Lung cancer has become the most common cancer worldwide. Of the 1.4 million individuals diagnosed with the disease this year, more than 85% will die before 2010. These deaths are the legacy of smoking habits from 20 years ago. Two decades from now, with smoking rates falling in many high-income countries, people living in low and middle income countries will be the worst affected, states the editorial.
Public-information campaigns and regulation have helped curb smoking rates in the UK, Canada, the USA, and northern Europe. But in many developing countries poor literacy, poverty, and underdeveloped health systems have hindered the dissemination of anti-smoking messages. Within 20 years, 75% of people dying from cancer will be in the developing world. What is really needed, to reduce the demand for a product that causes 5 million deaths globally a year--almost 10% of the world's all-cause mortality--are aggressive tobacco taxation policies, states the editorial. The World Bank estimates that a price increase of 10% can reduce demand for tobacco products by 4% in high income countries and by 8% in low and middle income countries.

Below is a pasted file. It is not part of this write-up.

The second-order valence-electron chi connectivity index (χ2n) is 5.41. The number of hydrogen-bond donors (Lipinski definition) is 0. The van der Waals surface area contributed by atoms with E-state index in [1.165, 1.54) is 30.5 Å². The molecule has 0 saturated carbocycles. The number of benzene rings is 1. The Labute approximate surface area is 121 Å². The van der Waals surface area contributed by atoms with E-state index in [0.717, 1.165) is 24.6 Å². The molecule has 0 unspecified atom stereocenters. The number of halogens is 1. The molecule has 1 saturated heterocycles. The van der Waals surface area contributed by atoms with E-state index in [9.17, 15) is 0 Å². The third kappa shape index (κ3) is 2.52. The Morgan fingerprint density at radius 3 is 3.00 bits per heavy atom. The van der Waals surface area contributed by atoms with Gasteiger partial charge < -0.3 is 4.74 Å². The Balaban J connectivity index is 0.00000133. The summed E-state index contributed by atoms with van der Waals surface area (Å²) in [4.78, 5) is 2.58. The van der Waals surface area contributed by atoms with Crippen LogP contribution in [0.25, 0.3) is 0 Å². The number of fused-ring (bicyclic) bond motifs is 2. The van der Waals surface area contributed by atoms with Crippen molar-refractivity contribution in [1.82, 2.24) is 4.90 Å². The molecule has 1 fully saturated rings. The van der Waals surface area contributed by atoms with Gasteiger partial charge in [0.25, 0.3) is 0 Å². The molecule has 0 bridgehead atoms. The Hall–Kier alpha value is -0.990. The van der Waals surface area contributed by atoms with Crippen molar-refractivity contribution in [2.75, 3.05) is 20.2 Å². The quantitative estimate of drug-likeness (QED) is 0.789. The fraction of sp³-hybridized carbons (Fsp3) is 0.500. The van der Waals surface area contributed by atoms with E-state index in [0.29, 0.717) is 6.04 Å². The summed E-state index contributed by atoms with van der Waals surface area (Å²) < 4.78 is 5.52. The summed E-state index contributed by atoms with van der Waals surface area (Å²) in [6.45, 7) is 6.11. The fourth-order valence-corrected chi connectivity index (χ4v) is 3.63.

The Lancet comments: "We urge all governments to commit to annual price increases of 50%. That is the only way to begin to reduce demand for a product that causes such endemic tragedy. If the cause of lung cancer were an infectious agent, millions--if not billions--of pounds would have been poured into an eradication campaign. There is no such natural contagion, however, for lung cancer. Instead, the single, human-made causative factor is flourishing. Tobacco manufacturers continue ruthlessly to promote a pastime that will kill 50% of those who acquire the habit. The least we should do is match this 50
Contact: Joe Santangelo